Intellectual Ventures Sues AT&T, Sprint And T-Mobile; While Saying That Such Lawsuits Are Evidence Of Progress

from the that's-chutzpah dept

After years of not suing anyone (but always threatening that it might, someday), Intellectual Ventures has become more and more aggressive of late in suing lots of companies. A few weeks ago it sued AT&T, Sprint and T-Mobile over a bunch of patents that (of course) involved some of IV's favorite shell companies. Just as it was preparing this lawsuit, a VP from IV went public with an attempt to argue that all this litigation is a sign of innovation at work. The article is rather shocking in how it presents its argument. It mainly relies on false claims that correlation means causation, concerning historical periods of innovation and lawsuits over patents. Of course, what it ignores is that the patent fights often come right after the innovation, not before. In other words, the patent battles aren't a sign that innovation is working. Rather it's a sign of patent holders freaking out that others are innovating. It's entirely about hindering innovation, not helping move it forward.

Along those lines, the folks at M-CAM who continue to call out bogus claims in patent lawsuits analyzed the patents in this IV lawsuit and found them... well... lacking:
Our systems found nearly 500 AT&T patents, with similar claims, that predate the fifteen asserted patents. Sprint Nextel also owns 12 patents that predate the asserted portfolio.
M-CAM also questions the claims that these lawsuits have anything at all to do with innovation, and hint at more nefarious reasons for the use of a bunch of shell companies:
Is IV’s patent litigation helping inventors or investors? Considering that the bulk of the patents in suit were each “acquired” from what the USPTO characterizes as a “merger” with a different relatively unknown LLC, we’ll let you decide. Seems to us that it simply represents an attempt to use opacity and “hidden weapons” for a tactical assault having ABSOLUTELY NOTHING to do with innovation. In fact, these kinds of structures are also typically employed for tax “optimization” which is to say, to avoid paying taxes for any economic gains resulting from a successful assault, ahem sorry again, we mean “settlement”.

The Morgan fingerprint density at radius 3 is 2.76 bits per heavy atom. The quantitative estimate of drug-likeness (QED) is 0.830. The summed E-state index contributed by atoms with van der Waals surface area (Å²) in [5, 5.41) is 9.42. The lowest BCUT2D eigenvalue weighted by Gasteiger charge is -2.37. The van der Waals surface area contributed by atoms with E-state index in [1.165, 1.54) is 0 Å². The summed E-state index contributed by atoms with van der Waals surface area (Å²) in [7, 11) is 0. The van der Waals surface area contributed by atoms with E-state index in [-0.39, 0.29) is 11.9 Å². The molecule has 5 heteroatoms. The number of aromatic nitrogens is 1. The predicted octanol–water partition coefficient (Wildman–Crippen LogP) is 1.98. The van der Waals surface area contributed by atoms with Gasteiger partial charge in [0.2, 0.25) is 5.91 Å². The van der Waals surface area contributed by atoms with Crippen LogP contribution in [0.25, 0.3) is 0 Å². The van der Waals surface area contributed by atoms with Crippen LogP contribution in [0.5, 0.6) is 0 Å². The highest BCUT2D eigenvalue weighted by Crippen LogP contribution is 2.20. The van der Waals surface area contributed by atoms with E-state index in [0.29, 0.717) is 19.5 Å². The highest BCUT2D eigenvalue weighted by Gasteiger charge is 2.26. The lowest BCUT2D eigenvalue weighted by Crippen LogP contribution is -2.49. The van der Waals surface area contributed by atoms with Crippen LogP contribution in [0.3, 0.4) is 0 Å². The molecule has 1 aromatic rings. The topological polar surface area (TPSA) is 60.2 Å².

By the way, you may have noticed that Verizon is conspicuously absent from the list of mobile operators being sued here. That's because Verizon paid the entrance fee and is a "member" in the IV club... which apparently only cost the company $350 million. Oh yeah... and it then became an enabler. One of the patents in the new lawsuit... once was owned by Verizon.

Filed Under: mobile phones, patents
Companies: at&t, intellectual ventures, sprint, t-mobile

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  1. identicon
    Willton, 4 Mar 2012 @ 7:57pm

    Re: Re: Re: Analysis? What analysis?

    Plus - if you are still not satisfied - they inviote you to contact them for more details.

    "For a more detailed examination of the Intellectual Ventures patents mentioned in this report, please contact us at

    I suggest you either take them up on that offer or withdraw your comment.

    Absolutely not. I should not have to ask them to explain themselves if they want to be taken seriously as a patent analyst. If M-Cam thinks IV's patents are invalid, then they should have no problem freely explaining themselves in detail without needing someone like me to prod them. They don't seem to have a problem posting vague search results publicly, so why would they have a problem posting an explanation of their analysis publicly?

    Basically, M-Cam wants someone to pay them to do the analysis I'm calling for. Based on my view of the initial effort they posted publicly, I don't see why anyone would choose to pay for their weak analysis.

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